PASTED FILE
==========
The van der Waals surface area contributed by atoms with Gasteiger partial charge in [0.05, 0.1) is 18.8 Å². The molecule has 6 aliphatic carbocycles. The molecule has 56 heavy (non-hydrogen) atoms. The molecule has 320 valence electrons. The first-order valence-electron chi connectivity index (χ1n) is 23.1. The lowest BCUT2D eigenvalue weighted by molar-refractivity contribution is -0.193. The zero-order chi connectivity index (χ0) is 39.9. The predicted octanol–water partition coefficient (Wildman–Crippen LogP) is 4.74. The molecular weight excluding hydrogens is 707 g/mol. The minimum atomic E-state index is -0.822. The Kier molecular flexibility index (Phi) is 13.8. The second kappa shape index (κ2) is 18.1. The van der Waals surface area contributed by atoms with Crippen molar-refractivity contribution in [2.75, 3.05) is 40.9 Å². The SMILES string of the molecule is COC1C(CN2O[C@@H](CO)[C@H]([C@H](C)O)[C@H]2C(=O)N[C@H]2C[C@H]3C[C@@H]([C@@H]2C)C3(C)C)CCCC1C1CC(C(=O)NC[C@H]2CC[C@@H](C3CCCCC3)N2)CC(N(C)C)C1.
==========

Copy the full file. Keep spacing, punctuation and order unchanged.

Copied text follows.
The van der Waals surface area contributed by atoms with Gasteiger partial charge in [0.05, 0.1) is 18.8 Å². The molecule has 6 aliphatic carbocycles. The molecule has 56 heavy (non-hydrogen) atoms. The molecule has 320 valence electrons. The first-order valence-electron chi connectivity index (χ1n) is 23.1. The lowest BCUT2D eigenvalue weighted by molar-refractivity contribution is -0.193. The zero-order chi connectivity index (χ0) is 39.9. The predicted octanol–water partition coefficient (Wildman–Crippen LogP) is 4.74. The molecular weight excluding hydrogens is 707 g/mol. The minimum atomic E-state index is -0.822. The Kier molecular flexibility index (Phi) is 13.8. The second kappa shape index (κ2) is 18.1. The van der Waals surface area contributed by atoms with Crippen molar-refractivity contribution in [2.75, 3.05) is 40.9 Å². The SMILES string of the molecule is COC1C(CN2O[C@@H](CO)[C@H]([C@H](C)O)[C@H]2C(=O)N[C@H]2C[C@H]3C[C@@H]([C@@H]2C)C3(C)C)CCCC1C1CC(C(=O)NC[C@H]2CC[C@@H](C3CCCCC3)N2)CC(N(C)C)C1.